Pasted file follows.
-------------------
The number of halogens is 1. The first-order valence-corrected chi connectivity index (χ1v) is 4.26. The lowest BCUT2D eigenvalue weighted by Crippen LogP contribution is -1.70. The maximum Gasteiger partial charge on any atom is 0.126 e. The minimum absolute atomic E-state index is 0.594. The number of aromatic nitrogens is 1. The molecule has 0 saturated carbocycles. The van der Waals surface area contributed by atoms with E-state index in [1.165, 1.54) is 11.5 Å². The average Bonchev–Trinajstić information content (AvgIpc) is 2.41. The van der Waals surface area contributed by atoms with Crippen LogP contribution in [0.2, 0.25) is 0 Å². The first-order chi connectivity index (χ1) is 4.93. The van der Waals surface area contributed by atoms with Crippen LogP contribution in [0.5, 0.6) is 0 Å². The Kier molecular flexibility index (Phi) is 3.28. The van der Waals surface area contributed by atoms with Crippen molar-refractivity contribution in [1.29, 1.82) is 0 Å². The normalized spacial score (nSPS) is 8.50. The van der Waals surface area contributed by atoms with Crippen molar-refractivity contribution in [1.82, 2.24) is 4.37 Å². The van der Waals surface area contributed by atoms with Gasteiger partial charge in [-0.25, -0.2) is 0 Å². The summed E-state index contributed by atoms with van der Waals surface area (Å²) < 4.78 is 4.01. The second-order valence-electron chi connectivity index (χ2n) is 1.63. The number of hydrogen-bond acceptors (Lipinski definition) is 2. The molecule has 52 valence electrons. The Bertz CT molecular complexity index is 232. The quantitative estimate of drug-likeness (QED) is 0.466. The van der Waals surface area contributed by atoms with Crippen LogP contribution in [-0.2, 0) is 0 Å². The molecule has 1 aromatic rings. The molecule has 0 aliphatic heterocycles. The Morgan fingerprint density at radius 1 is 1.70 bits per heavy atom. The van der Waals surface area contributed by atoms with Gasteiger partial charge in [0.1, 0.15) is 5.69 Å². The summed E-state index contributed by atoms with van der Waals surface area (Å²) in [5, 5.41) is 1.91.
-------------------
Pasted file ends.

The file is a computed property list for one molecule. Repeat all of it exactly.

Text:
The number of halogens is 1. The first-order valence-corrected chi connectivity index (χ1v) is 4.26. The lowest BCUT2D eigenvalue weighted by Crippen LogP contribution is -1.70. The maximum Gasteiger partial charge on any atom is 0.126 e. The minimum absolute atomic E-state index is 0.594. The number of aromatic nitrogens is 1. The molecule has 0 saturated carbocycles. The van der Waals surface area contributed by atoms with E-state index in [1.165, 1.54) is 11.5 Å². The average Bonchev–Trinajstić information content (AvgIpc) is 2.41. The van der Waals surface area contributed by atoms with Crippen LogP contribution in [0.2, 0.25) is 0 Å². The first-order chi connectivity index (χ1) is 4.93. The van der Waals surface area contributed by atoms with Crippen LogP contribution in [0.5, 0.6) is 0 Å². The Kier molecular flexibility index (Phi) is 3.28. The van der Waals surface area contributed by atoms with Crippen molar-refractivity contribution in [1.29, 1.82) is 0 Å². The normalized spacial score (nSPS) is 8.50. The van der Waals surface area contributed by atoms with Crippen molar-refractivity contribution in [1.82, 2.24) is 4.37 Å². The van der Waals surface area contributed by atoms with Gasteiger partial charge in [-0.25, -0.2) is 0 Å². The summed E-state index contributed by atoms with van der Waals surface area (Å²) < 4.78 is 4.01. The second-order valence-electron chi connectivity index (χ2n) is 1.63. The number of hydrogen-bond acceptors (Lipinski definition) is 2. The molecule has 52 valence electrons. The Bertz CT molecular complexity index is 232. The quantitative estimate of drug-likeness (QED) is 0.466. The van der Waals surface area contributed by atoms with Crippen LogP contribution in [-0.2, 0) is 0 Å². The molecule has 1 aromatic rings. The molecule has 0 aliphatic heterocycles. The Morgan fingerprint density at radius 1 is 1.70 bits per heavy atom. The van der Waals surface area contributed by atoms with Gasteiger partial charge in [0.1, 0.15) is 5.69 Å². The summed E-state index contributed by atoms with van der Waals surface area (Å²) in [5, 5.41) is 1.91.